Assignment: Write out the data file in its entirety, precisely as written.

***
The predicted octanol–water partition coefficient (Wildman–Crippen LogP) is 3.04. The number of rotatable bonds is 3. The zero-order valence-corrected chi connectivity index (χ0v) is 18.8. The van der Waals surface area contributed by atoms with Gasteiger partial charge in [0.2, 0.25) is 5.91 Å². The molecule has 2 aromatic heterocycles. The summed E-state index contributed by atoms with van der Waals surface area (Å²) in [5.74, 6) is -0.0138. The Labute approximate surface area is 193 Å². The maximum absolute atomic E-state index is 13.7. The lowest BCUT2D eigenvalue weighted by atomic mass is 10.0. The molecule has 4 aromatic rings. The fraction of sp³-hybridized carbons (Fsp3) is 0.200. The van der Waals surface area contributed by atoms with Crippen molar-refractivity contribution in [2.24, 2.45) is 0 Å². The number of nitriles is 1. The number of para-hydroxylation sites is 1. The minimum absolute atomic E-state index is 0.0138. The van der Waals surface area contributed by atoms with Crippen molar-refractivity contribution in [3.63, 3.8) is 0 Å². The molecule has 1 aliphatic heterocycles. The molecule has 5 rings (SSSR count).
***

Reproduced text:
The predicted octanol–water partition coefficient (Wildman–Crippen LogP) is 3.04. The number of rotatable bonds is 3. The zero-order valence-corrected chi connectivity index (χ0v) is 18.8. The van der Waals surface area contributed by atoms with Gasteiger partial charge in [0.2, 0.25) is 5.91 Å². The molecule has 2 aromatic heterocycles. The summed E-state index contributed by atoms with van der Waals surface area (Å²) in [5.74, 6) is -0.0138. The Labute approximate surface area is 193 Å². The maximum absolute atomic E-state index is 13.7. The lowest BCUT2D eigenvalue weighted by atomic mass is 10.0. The molecule has 4 aromatic rings. The fraction of sp³-hybridized carbons (Fsp3) is 0.200. The van der Waals surface area contributed by atoms with Crippen molar-refractivity contribution in [2.24, 2.45) is 0 Å². The number of nitriles is 1. The number of para-hydroxylation sites is 1. The minimum absolute atomic E-state index is 0.0138. The van der Waals surface area contributed by atoms with Crippen molar-refractivity contribution in [3.63, 3.8) is 0 Å². The molecule has 1 aliphatic heterocycles. The molecule has 5 rings (SSSR count).